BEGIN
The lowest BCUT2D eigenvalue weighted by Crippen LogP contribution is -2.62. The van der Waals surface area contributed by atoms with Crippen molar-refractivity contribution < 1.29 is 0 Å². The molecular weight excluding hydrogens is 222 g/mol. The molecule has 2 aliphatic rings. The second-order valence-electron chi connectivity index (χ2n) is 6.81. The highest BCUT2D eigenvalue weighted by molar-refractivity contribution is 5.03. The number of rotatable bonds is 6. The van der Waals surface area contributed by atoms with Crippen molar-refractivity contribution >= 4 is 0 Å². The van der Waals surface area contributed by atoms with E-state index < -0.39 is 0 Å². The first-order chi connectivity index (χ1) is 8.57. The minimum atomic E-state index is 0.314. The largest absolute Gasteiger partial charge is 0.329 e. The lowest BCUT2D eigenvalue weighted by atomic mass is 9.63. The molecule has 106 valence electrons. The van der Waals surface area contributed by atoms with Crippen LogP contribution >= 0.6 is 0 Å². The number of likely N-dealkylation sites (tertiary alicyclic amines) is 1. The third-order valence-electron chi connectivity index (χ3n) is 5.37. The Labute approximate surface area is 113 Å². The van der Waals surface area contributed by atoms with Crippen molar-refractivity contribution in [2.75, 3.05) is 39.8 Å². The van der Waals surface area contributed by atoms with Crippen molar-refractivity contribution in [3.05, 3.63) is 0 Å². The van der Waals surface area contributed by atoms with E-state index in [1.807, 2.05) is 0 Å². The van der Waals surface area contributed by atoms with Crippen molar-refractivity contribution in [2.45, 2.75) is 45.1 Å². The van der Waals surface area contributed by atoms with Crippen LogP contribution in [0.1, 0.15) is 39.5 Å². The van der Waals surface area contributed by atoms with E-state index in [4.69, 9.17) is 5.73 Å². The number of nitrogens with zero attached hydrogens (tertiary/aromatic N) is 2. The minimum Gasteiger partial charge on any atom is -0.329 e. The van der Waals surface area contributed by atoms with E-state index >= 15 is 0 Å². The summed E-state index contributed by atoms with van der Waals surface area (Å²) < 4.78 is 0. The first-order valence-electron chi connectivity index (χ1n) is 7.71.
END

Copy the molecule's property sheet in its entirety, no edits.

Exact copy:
The lowest BCUT2D eigenvalue weighted by Crippen LogP contribution is -2.62. The van der Waals surface area contributed by atoms with Crippen molar-refractivity contribution < 1.29 is 0 Å². The molecular weight excluding hydrogens is 222 g/mol. The molecule has 2 aliphatic rings. The second-order valence-electron chi connectivity index (χ2n) is 6.81. The highest BCUT2D eigenvalue weighted by molar-refractivity contribution is 5.03. The number of rotatable bonds is 6. The van der Waals surface area contributed by atoms with Crippen molar-refractivity contribution >= 4 is 0 Å². The van der Waals surface area contributed by atoms with E-state index < -0.39 is 0 Å². The first-order chi connectivity index (χ1) is 8.57. The minimum atomic E-state index is 0.314. The largest absolute Gasteiger partial charge is 0.329 e. The lowest BCUT2D eigenvalue weighted by atomic mass is 9.63. The molecule has 106 valence electrons. The van der Waals surface area contributed by atoms with Crippen LogP contribution >= 0.6 is 0 Å². The number of likely N-dealkylation sites (tertiary alicyclic amines) is 1. The third-order valence-electron chi connectivity index (χ3n) is 5.37. The Labute approximate surface area is 113 Å². The van der Waals surface area contributed by atoms with Crippen molar-refractivity contribution in [2.75, 3.05) is 39.8 Å². The van der Waals surface area contributed by atoms with Crippen molar-refractivity contribution in [3.05, 3.63) is 0 Å². The van der Waals surface area contributed by atoms with E-state index in [1.807, 2.05) is 0 Å². The van der Waals surface area contributed by atoms with Crippen molar-refractivity contribution in [2.45, 2.75) is 45.1 Å². The van der Waals surface area contributed by atoms with Crippen LogP contribution in [0.1, 0.15) is 39.5 Å². The van der Waals surface area contributed by atoms with E-state index in [4.69, 9.17) is 5.73 Å². The number of nitrogens with zero attached hydrogens (tertiary/aromatic N) is 2. The minimum Gasteiger partial charge on any atom is -0.329 e. The van der Waals surface area contributed by atoms with E-state index >= 15 is 0 Å². The summed E-state index contributed by atoms with van der Waals surface area (Å²) < 4.78 is 0. The first-order valence-electron chi connectivity index (χ1n) is 7.71.